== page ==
Judge rules in primary election controversy


We first told you about the problem earlier this month. Outdated boundaries were used in two races in the May 29 primary and that's affected thousands of voters.

Former Houston Councilmember Jarvis Johnson says he's angry.

"Fourteen hundred people didn't get a chance to vote, which means one person, one vote isn't applicable here," he said.

Johnson is a candidate for the Harris County Department of Education board, an agency that's garnered little attention until the county discovered old district lines were used for the primary elections. The race between Johnson and Erica Lee is one the affected.

"We, as I believe all the attorneys involved and all the parties involved in commissioner's court, have been seeking the fairest way of resolving this, the legal way of resolving this, as quickly as possible," said Harris County Attorney Vince Ryan.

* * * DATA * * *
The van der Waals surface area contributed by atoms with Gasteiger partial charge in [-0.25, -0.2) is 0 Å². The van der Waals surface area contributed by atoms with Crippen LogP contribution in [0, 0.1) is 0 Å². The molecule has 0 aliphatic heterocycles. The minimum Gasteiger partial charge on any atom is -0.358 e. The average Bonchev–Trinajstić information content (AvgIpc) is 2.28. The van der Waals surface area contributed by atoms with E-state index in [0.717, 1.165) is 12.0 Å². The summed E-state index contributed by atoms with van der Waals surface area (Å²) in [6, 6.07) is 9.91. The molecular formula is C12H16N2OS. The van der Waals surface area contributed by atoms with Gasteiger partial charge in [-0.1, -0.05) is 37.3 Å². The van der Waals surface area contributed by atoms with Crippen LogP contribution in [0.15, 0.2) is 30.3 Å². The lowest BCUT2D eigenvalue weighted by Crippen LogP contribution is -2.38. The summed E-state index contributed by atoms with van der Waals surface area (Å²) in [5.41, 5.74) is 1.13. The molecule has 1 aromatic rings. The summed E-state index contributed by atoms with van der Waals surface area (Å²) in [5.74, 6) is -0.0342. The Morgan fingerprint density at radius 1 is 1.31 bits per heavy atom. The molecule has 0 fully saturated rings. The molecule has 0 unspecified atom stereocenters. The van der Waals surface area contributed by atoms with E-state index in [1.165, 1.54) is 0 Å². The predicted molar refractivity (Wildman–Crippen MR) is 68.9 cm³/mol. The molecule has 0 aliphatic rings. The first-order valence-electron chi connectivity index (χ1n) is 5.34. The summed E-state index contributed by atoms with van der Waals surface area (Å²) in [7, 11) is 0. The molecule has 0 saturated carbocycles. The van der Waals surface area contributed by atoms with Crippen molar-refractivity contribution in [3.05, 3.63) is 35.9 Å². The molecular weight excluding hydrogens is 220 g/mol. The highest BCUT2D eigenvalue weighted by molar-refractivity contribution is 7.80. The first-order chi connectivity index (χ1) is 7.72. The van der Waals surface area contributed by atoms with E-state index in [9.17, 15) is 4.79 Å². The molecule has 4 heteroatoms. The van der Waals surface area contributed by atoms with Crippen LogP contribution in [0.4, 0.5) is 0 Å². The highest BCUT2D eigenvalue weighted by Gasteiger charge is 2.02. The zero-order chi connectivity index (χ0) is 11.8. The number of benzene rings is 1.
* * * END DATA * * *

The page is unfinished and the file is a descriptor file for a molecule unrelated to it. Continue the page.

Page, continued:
Ryan wants a federal judge to dismiss a lawsuit filed by the Department of Education so that the runoff election already underway can continue Tuesday; a position fellow candidate Lee seems to agree with.

"I don't think we need to cause further confusion with voters," said Lee. "They know when to vote in July and November 6 for president and I think that's a great calendar to follow.

Johnson and Lee are both on the ballot Tuesday and depending on the results, everyone expects someone to file a challenge. But for County Judge Ed Emmett, he says all this attention brought to the little known agency may bring up other questions in the future.

"Do you think the county Department of Education is a useful agency?" we asked him.

"That's a separate discussion to be had later on as we go into the legislative session," he said..

The election will go on as planned.

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